His tale raises as many questions as it answers, and I tell him as much.
“Seeing as you’ve spilled your guts, I may as well humor you. Although, I have several questions I expect you to answer when I finish.
To answer your question: The amulet is part of a complex ritual to be performed at the new moon by the high priests of every order in The Kedar’s realm, to summon the Winter Gods to lead a second invasion of the Gangan tribes.
And now, its my turn to talk your ears off.
When I joined the monastery, I spent my time learning the ways of Himavat, and have always served him and The Kedar. I was taught by an old monk, and we became great friends.
He showed me an amulet, which he said possessed vast powers if used in a certain way.
When the war was in full swing, recruiters came to the monastery. I wanted in on the action, so I joined the band, in spite of the old monk’s protests. I remember, as we left, I looked back one last time, and saw him lying on the ground, with two of the priests gathered around him.
At the time I thought nothing of it, but over the following years, looking back I’m certain I saw one of them pull a sheet over the monk’s face. I was convinced he was dead, and in the back of my mind, I felt the weight of the responsibility of his death.
Like you, I had a penchant for subterfuge, but I was never good with people, so my predisposition manifested in theft and stealth. I got pretty good at them, if I do say so myself, and they came in handy during and after the war.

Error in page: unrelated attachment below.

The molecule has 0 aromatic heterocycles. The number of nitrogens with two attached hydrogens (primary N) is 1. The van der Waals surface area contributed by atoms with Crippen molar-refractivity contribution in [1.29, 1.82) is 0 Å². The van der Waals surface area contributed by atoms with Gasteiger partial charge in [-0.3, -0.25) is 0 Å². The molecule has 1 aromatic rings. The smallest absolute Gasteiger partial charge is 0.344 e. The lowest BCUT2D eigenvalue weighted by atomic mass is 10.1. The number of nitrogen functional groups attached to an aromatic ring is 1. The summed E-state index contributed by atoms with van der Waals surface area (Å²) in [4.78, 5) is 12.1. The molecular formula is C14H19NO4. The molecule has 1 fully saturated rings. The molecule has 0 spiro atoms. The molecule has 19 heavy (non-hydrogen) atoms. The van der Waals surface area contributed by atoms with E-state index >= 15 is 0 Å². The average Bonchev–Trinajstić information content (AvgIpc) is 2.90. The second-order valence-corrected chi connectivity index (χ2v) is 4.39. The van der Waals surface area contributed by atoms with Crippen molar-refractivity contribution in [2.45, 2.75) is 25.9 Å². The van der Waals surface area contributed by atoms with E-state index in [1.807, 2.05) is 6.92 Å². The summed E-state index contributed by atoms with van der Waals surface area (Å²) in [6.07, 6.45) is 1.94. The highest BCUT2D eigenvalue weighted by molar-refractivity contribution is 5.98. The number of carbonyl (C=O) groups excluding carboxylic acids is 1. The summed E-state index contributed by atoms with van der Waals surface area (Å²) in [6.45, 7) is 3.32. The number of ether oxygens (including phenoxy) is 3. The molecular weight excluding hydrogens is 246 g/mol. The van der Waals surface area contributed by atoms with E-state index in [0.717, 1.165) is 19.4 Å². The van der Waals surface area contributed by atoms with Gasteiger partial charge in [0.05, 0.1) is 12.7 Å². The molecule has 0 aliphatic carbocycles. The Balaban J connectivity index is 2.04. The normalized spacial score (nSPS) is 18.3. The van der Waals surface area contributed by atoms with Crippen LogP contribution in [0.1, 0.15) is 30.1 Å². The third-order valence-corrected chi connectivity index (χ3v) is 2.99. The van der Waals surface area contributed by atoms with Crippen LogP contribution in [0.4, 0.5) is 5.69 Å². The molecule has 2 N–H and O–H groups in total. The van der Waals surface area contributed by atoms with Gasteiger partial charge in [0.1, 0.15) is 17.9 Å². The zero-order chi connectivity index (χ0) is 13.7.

A couple years ago I got a letter from the old monk. I had to read it several times before I could accept that my childhood tutor was alive.
The High Priest of Himavat had visited the monastery in search of the amulet. When the monk found out that the amulet would be used to launch another war, he gave it to the Yeti. Somehow he had gotten the Yeti to trust him enough to let him get close, enough for him to find out that it hoards trinkets, and guards its treasure closely.
In his letter, he begged me to retrieve the amulet from the Yeti, and keep it away from the other priests and the forces of The Kedar.
I was torn.
I had lived for the god Himavat, and for my country. But I did not want to spite my old friend’s efforts. I finally decided to steal the amulet, and then decide what to do with it.
So I allowed myself to be caught thieving, managed to escape punishment due to my religious affiliations, and was sent back to the monastery. On the way, I extracted information about the Yeti, tracked it to its nest, and took the amulet.
For a year, I caused just enough strife in the monastery to keep the priests distant, so I could think and plan. Eventually, I opted to wait. If The Kedar really wanted war, he would try to find the amulet again, and I would do my duty by my country. If not, my late friend’s last wish would be fulfilled. Of course, the Yeti had to come back and mess stuff up. When he took…”
I can hear him roll his eyes at me. “She. The Yeti is a she.”
“Whatever. When she took the amulet from my room, I was back to where I started. It took me another year to track her down, which led me right here, and you know how well that’s working out.
Someday, generations from now, a warlord will discover our skeletons, and discard the amulet as the piece of trash that it is, with no regard to its power, or our story.
Now, how ‘bout those questions?”
To be continued…